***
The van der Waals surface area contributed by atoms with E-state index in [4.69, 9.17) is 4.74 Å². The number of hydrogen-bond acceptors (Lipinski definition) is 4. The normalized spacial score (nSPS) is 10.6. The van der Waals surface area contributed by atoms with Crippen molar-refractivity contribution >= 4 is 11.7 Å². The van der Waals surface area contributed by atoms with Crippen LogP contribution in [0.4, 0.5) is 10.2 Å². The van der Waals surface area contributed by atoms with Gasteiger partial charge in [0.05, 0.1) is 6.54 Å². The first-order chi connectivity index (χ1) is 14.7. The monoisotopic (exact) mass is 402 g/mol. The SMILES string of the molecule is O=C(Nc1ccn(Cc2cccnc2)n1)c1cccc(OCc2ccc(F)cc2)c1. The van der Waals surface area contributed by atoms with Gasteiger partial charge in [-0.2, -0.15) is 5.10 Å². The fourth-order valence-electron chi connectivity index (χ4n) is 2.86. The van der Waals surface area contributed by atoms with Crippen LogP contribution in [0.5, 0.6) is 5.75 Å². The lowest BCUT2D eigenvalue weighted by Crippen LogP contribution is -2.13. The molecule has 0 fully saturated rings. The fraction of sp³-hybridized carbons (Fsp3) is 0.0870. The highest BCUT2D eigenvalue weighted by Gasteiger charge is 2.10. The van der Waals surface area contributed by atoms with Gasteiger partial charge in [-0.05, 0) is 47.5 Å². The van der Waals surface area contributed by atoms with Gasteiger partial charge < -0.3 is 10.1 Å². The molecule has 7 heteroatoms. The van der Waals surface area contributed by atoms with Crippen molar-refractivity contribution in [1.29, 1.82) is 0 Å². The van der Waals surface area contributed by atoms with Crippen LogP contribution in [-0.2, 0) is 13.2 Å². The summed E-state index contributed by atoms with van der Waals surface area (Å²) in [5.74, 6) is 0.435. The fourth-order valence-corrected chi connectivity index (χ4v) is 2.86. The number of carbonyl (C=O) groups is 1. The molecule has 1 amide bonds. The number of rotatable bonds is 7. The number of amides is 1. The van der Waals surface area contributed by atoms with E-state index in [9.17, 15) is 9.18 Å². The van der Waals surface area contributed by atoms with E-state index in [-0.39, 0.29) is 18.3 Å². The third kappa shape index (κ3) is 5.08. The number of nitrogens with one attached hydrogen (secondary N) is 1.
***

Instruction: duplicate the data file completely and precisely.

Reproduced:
The van der Waals surface area contributed by atoms with E-state index in [4.69, 9.17) is 4.74 Å². The number of hydrogen-bond acceptors (Lipinski definition) is 4. The normalized spacial score (nSPS) is 10.6. The van der Waals surface area contributed by atoms with Crippen molar-refractivity contribution >= 4 is 11.7 Å². The van der Waals surface area contributed by atoms with Crippen LogP contribution in [0.4, 0.5) is 10.2 Å². The van der Waals surface area contributed by atoms with Gasteiger partial charge in [0.05, 0.1) is 6.54 Å². The first-order chi connectivity index (χ1) is 14.7. The monoisotopic (exact) mass is 402 g/mol. The SMILES string of the molecule is O=C(Nc1ccn(Cc2cccnc2)n1)c1cccc(OCc2ccc(F)cc2)c1. The van der Waals surface area contributed by atoms with Gasteiger partial charge in [-0.2, -0.15) is 5.10 Å². The fourth-order valence-electron chi connectivity index (χ4n) is 2.86. The van der Waals surface area contributed by atoms with Crippen LogP contribution in [0.5, 0.6) is 5.75 Å². The lowest BCUT2D eigenvalue weighted by Crippen LogP contribution is -2.13. The molecule has 0 fully saturated rings. The fraction of sp³-hybridized carbons (Fsp3) is 0.0870. The highest BCUT2D eigenvalue weighted by Gasteiger charge is 2.10. The van der Waals surface area contributed by atoms with Gasteiger partial charge in [-0.05, 0) is 47.5 Å². The van der Waals surface area contributed by atoms with Gasteiger partial charge < -0.3 is 10.1 Å². The molecule has 7 heteroatoms. The van der Waals surface area contributed by atoms with Crippen molar-refractivity contribution in [1.29, 1.82) is 0 Å². The van der Waals surface area contributed by atoms with Crippen LogP contribution in [-0.2, 0) is 13.2 Å². The summed E-state index contributed by atoms with van der Waals surface area (Å²) in [5.74, 6) is 0.435. The fourth-order valence-corrected chi connectivity index (χ4v) is 2.86. The number of carbonyl (C=O) groups is 1. The molecule has 1 amide bonds. The number of rotatable bonds is 7. The number of amides is 1. The van der Waals surface area contributed by atoms with E-state index in [9.17, 15) is 9.18 Å². The van der Waals surface area contributed by atoms with E-state index in [-0.39, 0.29) is 18.3 Å². The third kappa shape index (κ3) is 5.08. The number of nitrogens with one attached hydrogen (secondary N) is 1.